Cardiac patient undergoes complex surgical procedure at 85 in UP

Lucknow, Feb 25 – An 85-year-old woman, suffering from a cardiac condition called severe Aortic stenosis, recently underwent a life-saving procedure at Lari Cardiology, King George’s Medical University (KGMU) in Lucknow.

Prof Sharad Chandra, who performed the procedure said that the patient, who had been experiencing recurrent fainting and breathlessness on rest, was found to have severe Aortic stenosis and severe mitral regurgitation with a compromised heart function of only 30 per cent.

“This condition meant that oxygenated blood was not flowing efficiently from the left ventricle to the aortic valve, leading to a range of severe symptoms and risks including fainting, chest pain, and even heart attack,” he said.

He said that despite seeking treatment at several hospitals, the patient was denied surgical intervention due to the high risk involved.

“A traditional open-heart surgery was not an option due to the patient’s age and other severe co-morbidities,” he said.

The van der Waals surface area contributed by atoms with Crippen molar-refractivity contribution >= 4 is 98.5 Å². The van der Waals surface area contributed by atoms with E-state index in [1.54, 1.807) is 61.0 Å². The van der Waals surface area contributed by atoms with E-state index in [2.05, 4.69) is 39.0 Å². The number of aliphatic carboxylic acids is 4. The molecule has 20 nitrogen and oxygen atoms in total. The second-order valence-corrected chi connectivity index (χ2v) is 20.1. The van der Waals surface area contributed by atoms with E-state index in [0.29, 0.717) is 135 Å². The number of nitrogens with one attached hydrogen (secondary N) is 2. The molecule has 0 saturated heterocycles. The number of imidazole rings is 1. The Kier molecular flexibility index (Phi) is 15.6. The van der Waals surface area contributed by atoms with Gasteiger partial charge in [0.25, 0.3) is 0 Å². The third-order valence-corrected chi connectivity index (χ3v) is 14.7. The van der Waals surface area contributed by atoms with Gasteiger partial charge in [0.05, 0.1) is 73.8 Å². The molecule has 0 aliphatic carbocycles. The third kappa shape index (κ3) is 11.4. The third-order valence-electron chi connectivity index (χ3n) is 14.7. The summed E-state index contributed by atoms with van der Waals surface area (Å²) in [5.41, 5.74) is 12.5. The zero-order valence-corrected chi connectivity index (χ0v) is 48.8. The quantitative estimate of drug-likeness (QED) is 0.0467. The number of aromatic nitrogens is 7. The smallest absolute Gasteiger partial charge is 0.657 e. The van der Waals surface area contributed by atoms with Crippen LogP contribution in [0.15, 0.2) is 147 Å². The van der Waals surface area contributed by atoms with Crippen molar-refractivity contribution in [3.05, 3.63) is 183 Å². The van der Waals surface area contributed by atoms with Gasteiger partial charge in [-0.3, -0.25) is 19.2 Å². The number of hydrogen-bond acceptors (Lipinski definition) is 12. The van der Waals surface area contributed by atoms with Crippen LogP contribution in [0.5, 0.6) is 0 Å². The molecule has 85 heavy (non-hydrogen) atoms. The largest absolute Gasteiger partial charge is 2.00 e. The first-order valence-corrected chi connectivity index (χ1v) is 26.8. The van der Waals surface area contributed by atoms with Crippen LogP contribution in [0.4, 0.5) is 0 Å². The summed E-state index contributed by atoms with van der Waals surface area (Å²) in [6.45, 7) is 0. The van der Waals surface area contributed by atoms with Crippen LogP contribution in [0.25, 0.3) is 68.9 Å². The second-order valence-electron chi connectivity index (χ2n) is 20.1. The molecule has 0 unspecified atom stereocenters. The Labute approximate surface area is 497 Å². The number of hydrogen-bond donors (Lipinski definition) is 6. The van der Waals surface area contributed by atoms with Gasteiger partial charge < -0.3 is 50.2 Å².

He said that, thereafter, opted for an advanced cardiac intervention called Trans-catheter Aortic Valve Implantation/Replacement (TAVI/TAVR).

“This procedure involves replacing the damaged aortic valve without the need for open-heart surgery, making it a safer option for high-risk patients,” he said.

Using a balloon-expandable valve measuring 26 mm, Prof Sharad Chandra and his team successfully performed the TAVI procedure.

“Within three days, the patient was discharged and was able to resume normal activities without experiencing any symptoms,” said Prof Sharad Chandra.

Furthermore, within a month, the patient’s heart function improved to more than 50 per cent, significantly reducing the heart’s load and severe mitral regurgitation came down to mild within 3 months of follow-up.

This successful outcome not only highlights the effectiveness of TAVI as a treatment for severe Aortic stenosis but also underscores the importance of advancements in cardiac intervention for high-risk patients.

Prof Sharad Chandra said that this offers hope to many patients facing similar complex cardiac conditions.


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